Regencycore gardens are the latest Bridgerton-inspired trend – get the look

Experts reveal how to recreating the look from the classic costume drama, that returns to Netflix this month

regency style garden
(Image credit: Primrose)

The sophistication and decadence of the interiors  in Netflix’s smash-hit period drama, Bridgerton, saw the emergence of the Regencycore trend. 

This year experts predict this Bridgerton-inspired design movement to take over garden trends as the Regencycore favorite prepares to return for season two this month. When the show aired in December 2020, searches for ‘Amethyst wisteria’ soared as much as 400 per cent for garden retailer Primrose.

As we prepare to be inspired by perfectly manicured gardens experts advise on how to get the look in your own outdoor space.

1. Decorate a pergola with climbing plants

Climbing plants growing over follies are commonly found in the Bridgerton gardens. Adding a pergola will achieve a similar extravagant effect, says Evie Lane, resident gardening expert from Primrose.

It’s also a practical touch offering a spot to sip high tea after a short promenade along the border-bedecked paths. 'Add seating areas, either in the form of benches or Adirondack chairs, to create a cozy spot to relax,' says Lindsey Hyland, the founder of Urban Organic Yield.

Bridgerton house on Netflix with wisteria and climbing roses

The Bridgerton house from Netflix

(Image credit: Netflix)

To recreate a whimsical feel, adorn your pergola with flowering climbing plants such as wisteria, clematis, passionflower. You can also grow them around your house.

The wisteria-glad home is an iconic image in Bridgerton. To get the same decadent impact as the shows enchanting entrance plant wisteria in spring against strong wire support around your house. You can follow an expert guide on how to grow wisteria for more advice, but be aware that this plant is seen invasive in some states. 

If there’s no building to grow against, you can grow lavender or star jasmine in flower beds for a similar look.

2. Be clever with topiary and walkways

For a garden party scene on the show, the Bridgerton design team had to construct a topiary landscape from scratch in the middle of December. Bridgerton garden parties take place in ornamental topiary gardens, but shrubs don’t have to be complicated to give your garden that Regency look. 

'Boxes, cones and spheres all make for impressive topiary designs, but by all means, be as experimental as you wish,' says Lane.


(Image credit: Future)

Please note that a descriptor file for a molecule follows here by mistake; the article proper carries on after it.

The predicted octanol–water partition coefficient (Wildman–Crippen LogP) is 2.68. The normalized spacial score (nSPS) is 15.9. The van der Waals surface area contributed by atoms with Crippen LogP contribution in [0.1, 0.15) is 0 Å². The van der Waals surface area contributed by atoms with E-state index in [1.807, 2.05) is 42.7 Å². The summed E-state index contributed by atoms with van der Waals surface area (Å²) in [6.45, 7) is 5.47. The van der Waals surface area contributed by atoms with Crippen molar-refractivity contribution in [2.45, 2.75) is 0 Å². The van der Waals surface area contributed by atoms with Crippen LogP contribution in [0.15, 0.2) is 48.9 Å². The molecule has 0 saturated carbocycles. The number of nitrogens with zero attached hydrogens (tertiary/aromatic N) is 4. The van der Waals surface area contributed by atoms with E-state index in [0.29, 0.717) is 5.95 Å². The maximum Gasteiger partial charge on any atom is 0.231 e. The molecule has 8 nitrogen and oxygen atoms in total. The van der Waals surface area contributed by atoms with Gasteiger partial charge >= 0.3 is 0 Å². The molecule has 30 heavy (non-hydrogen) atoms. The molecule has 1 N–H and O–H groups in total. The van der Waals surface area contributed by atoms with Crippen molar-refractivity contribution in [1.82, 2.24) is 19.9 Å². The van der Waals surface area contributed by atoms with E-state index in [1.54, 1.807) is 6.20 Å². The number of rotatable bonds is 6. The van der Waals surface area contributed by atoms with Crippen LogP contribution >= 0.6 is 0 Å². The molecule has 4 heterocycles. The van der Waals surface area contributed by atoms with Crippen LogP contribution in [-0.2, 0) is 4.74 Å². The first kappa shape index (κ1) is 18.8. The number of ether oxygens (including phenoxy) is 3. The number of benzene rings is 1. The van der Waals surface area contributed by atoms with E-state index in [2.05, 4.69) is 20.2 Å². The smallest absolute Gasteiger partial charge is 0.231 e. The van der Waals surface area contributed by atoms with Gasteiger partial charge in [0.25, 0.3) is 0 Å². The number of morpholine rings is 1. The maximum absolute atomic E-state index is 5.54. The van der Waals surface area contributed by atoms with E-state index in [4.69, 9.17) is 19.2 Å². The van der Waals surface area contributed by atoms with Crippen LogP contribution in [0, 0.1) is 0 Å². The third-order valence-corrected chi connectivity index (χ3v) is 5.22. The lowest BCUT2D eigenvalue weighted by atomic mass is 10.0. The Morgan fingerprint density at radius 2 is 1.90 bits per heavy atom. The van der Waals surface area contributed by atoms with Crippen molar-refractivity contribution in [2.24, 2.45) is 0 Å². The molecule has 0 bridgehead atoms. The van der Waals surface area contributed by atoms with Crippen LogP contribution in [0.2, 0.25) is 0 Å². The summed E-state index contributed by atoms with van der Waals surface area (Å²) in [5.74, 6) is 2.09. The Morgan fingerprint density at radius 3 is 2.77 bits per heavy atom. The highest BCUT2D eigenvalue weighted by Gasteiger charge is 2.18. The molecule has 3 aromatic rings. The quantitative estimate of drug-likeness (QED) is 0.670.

Many scenes of the promenading bachelors in Bridgerton are filmed in the well-groomed gardens of Britain's grand country estates, paved with clear paths so courting couples can promenade without messing up their petticoats.

To get a similar experience in your own garden, choose a path idea that helps create atmosphere and leads the eye through. This will encourage you to linger on other focal points such as fountains, topiary or brightly-bedecked beds. 

'You’ll also want to have plenty of colorful, classic flowers throughout your garden, like pink roses and yellow tulips,' says Jeremy Yamaguchi, CEO of Lawn Love.

3. Add elegant ornaments

regency style garden water feature

(Image credit: Primrose)

If there’s one thing every Bridgerton-style garden needs, it’s a dramatic fountain. Garden fountain ideas are a Regencycore staple.

Many Regencycore fountains and statues depict mythological creatures and act as garden focal points, with symmetrical landscaping on either side. 

'If you have room, bring in a water feature, such as a pond or fountain,' says Hyland. 'Include decorative ornaments, such as bird baths and wind chimes, to add interest.'

Jayne Dowle
Contributing Editor

Jayne Dowle is an award-winning freelance gardening, homes and property writer who writes about everything from swimming ponds to skyscraper apartments, for publications including Sunday Times Home, Times Bricks & Mortar, Grand Designs, House Beautiful and The Spectator. Awarded the Garden Journalist of the Year accolade at the Property Press Awards in 2021, she has a degree in English Language and Literature from the University of Oxford and a lifelong love of homes, interiors and gardens. Her first memories include planting potatoes with her grandfather and drawing houses. Her own garden - her fourth - at home in a 1920s house in Yorkshire, is south-facing and on the side of a valley. It’s a constant challenge.